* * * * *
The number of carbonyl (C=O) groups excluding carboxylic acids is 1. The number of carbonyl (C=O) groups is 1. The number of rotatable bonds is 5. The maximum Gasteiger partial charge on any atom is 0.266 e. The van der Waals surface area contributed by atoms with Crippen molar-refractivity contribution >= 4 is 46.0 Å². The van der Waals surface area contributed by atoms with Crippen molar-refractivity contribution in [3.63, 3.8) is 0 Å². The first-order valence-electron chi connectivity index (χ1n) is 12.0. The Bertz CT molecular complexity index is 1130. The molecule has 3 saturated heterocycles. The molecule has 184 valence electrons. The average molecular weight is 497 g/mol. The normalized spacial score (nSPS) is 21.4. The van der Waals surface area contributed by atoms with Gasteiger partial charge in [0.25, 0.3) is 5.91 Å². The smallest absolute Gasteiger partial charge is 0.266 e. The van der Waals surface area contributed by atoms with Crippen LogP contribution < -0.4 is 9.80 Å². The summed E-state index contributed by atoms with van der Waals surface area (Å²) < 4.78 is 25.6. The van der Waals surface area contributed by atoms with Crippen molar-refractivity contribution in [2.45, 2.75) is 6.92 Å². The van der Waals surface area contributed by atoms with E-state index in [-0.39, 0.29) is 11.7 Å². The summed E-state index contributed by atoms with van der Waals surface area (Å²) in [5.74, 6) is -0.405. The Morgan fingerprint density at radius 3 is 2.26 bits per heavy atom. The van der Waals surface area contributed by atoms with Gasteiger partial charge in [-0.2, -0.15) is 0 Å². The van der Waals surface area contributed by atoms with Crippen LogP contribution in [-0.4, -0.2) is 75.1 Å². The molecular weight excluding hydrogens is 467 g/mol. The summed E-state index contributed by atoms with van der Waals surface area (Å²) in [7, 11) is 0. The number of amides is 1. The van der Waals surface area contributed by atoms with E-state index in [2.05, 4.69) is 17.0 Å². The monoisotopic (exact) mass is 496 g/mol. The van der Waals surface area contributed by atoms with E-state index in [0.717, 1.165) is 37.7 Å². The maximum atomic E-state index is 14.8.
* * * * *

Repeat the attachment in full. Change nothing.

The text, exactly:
The number of carbonyl (C=O) groups excluding carboxylic acids is 1. The number of carbonyl (C=O) groups is 1. The number of rotatable bonds is 5. The maximum Gasteiger partial charge on any atom is 0.266 e. The van der Waals surface area contributed by atoms with Crippen molar-refractivity contribution >= 4 is 46.0 Å². The van der Waals surface area contributed by atoms with Crippen molar-refractivity contribution in [3.63, 3.8) is 0 Å². The first-order valence-electron chi connectivity index (χ1n) is 12.0. The Bertz CT molecular complexity index is 1130. The molecule has 3 saturated heterocycles. The molecule has 184 valence electrons. The average molecular weight is 497 g/mol. The normalized spacial score (nSPS) is 21.4. The van der Waals surface area contributed by atoms with Gasteiger partial charge in [0.25, 0.3) is 5.91 Å². The smallest absolute Gasteiger partial charge is 0.266 e. The van der Waals surface area contributed by atoms with Crippen LogP contribution < -0.4 is 9.80 Å². The summed E-state index contributed by atoms with van der Waals surface area (Å²) < 4.78 is 25.6. The van der Waals surface area contributed by atoms with Crippen molar-refractivity contribution in [2.45, 2.75) is 6.92 Å². The van der Waals surface area contributed by atoms with E-state index in [-0.39, 0.29) is 11.7 Å². The summed E-state index contributed by atoms with van der Waals surface area (Å²) in [5.74, 6) is -0.405. The Morgan fingerprint density at radius 3 is 2.26 bits per heavy atom. The van der Waals surface area contributed by atoms with Gasteiger partial charge in [-0.2, -0.15) is 0 Å². The van der Waals surface area contributed by atoms with Crippen LogP contribution in [-0.4, -0.2) is 75.1 Å². The molecular weight excluding hydrogens is 467 g/mol. The summed E-state index contributed by atoms with van der Waals surface area (Å²) in [7, 11) is 0. The number of amides is 1. The van der Waals surface area contributed by atoms with E-state index in [2.05, 4.69) is 17.0 Å². The monoisotopic (exact) mass is 496 g/mol. The van der Waals surface area contributed by atoms with E-state index in [0.717, 1.165) is 37.7 Å². The maximum atomic E-state index is 14.8.